The leaders of Syrian armed opposition groups, hereinafter — the Opposition,

Support the ceasefire regime declared in Syria on 30 December 2016 and accede thereto;

Confirm that there is no alternative to a comprehensive political settlement of the Syrian crisis and that the launch of a political process in Syria must be expedited, as stipulated in the Geneva Communiqué (2012) and in Security Council resolution 2254 (2015);

Acknowledge full respect for the sovereignty and territorial integrity of the Syrian Arab Republic and the need to safeguard the interests of the Syrian people, cease the bloodshed and enable a State that represents all Syrian people to exercise its authority;

Declare a comprehensive commitment to swiftly stabilizing the situation in the country, with the participation of the Russian Federation and the Republic of Turkey as Guarantors (hereinafter — the Guarantors); and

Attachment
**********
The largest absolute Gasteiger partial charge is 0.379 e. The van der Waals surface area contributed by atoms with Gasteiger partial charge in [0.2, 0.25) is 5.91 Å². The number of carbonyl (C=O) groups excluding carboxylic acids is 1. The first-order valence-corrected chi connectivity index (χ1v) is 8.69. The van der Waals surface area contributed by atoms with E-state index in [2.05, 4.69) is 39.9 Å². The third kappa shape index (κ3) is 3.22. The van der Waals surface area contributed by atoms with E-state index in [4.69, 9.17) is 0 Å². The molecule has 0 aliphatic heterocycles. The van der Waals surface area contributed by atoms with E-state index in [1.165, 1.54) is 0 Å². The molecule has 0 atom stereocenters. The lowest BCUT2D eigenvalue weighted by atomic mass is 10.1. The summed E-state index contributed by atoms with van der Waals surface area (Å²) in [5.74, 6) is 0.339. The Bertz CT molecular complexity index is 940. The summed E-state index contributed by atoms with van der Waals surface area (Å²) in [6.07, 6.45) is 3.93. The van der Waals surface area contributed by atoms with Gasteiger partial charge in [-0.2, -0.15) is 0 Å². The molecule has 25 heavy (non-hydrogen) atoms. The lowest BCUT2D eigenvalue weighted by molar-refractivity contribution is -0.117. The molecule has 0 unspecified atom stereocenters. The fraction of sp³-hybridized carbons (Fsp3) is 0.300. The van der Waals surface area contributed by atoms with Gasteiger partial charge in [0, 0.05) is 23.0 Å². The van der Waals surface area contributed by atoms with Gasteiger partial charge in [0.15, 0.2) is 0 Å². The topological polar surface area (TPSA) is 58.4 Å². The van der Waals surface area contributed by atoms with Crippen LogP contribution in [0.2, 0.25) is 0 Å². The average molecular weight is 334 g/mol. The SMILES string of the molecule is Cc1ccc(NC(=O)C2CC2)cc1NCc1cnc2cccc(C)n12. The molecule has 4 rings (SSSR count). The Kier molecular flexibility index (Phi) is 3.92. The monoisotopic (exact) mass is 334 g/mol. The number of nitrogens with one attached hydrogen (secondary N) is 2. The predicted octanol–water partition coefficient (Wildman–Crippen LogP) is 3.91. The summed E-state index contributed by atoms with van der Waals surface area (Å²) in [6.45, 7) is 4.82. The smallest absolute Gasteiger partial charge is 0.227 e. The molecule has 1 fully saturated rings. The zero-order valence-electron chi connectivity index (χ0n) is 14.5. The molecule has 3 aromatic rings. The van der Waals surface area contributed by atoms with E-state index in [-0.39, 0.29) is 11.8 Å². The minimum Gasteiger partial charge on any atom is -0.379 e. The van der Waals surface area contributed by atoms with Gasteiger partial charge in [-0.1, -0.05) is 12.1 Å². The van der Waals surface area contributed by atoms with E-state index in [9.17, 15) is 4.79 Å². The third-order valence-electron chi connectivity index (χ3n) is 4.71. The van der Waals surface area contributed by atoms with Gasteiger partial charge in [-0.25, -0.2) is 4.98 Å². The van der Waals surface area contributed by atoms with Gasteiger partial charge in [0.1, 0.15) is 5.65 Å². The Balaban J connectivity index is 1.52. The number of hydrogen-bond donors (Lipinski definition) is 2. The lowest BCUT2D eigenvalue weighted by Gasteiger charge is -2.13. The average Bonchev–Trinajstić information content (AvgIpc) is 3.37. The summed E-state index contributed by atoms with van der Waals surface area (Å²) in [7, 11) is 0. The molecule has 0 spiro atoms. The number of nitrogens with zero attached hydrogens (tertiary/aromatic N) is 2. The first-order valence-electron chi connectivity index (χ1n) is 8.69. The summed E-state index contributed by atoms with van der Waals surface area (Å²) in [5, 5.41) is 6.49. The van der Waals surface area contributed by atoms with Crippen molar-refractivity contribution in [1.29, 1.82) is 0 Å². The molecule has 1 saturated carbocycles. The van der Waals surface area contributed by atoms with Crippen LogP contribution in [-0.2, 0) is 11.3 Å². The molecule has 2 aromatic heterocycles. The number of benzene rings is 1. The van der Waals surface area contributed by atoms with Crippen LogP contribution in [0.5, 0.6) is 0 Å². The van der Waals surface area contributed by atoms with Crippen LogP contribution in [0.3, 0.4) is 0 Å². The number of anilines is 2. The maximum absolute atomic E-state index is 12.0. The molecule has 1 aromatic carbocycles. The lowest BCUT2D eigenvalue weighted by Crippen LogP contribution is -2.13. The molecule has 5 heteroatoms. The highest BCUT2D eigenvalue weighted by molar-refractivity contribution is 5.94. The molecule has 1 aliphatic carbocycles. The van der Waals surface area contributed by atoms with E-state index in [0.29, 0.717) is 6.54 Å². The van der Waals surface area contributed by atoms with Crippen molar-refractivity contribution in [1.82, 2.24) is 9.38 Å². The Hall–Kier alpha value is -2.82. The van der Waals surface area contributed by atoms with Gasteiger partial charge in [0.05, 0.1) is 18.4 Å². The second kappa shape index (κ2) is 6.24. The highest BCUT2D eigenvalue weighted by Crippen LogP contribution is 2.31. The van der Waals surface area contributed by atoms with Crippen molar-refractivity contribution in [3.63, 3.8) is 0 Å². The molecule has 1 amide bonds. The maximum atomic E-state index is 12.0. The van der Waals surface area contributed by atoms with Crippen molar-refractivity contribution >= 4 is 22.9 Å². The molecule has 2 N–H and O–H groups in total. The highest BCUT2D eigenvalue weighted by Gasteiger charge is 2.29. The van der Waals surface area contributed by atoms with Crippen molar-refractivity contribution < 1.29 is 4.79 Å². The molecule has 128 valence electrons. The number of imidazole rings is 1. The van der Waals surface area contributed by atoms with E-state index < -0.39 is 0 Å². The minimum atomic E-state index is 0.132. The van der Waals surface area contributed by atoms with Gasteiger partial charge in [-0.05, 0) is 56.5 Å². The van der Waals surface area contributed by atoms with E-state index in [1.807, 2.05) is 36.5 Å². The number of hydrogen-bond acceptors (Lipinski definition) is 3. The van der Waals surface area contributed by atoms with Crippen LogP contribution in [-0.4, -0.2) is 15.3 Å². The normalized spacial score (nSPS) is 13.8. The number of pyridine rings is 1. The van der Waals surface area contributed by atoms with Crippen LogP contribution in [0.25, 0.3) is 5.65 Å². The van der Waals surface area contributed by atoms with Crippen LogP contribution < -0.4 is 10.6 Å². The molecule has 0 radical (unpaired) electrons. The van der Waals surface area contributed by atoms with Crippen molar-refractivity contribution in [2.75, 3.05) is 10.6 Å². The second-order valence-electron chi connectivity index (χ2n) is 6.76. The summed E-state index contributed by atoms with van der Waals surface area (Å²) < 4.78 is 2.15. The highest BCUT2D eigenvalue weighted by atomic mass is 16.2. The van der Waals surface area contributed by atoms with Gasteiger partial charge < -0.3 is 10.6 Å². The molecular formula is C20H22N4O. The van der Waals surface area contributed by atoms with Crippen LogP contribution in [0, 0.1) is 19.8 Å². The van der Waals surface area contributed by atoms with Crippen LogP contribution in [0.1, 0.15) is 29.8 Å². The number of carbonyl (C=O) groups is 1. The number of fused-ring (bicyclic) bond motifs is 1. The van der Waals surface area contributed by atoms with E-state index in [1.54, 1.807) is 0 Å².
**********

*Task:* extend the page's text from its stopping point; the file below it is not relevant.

Agree as follows:

1. By 16 January 2017, the Opposition, with the direct participation of the Guarantors, shall commit to establishing a delegation to pursue negotiations on a political settlement, aimed at a comprehensive resolution of the Syrian crisis by peaceful means (hereinafter — the Delegation).

The Opposition shall independently determine the composition of the Delegation.

2. The Delegation shall begin joint work with the Delegation of the opposing side, from 23 January 2017, which shall take place in the city of Astana (Republic of Kazakhstan) with the participation of the United Nations.

3. Based on the outcome of the joint work of both Delegations, a road map shall be drawn up as soon as possible to resolve the Syrian crisis.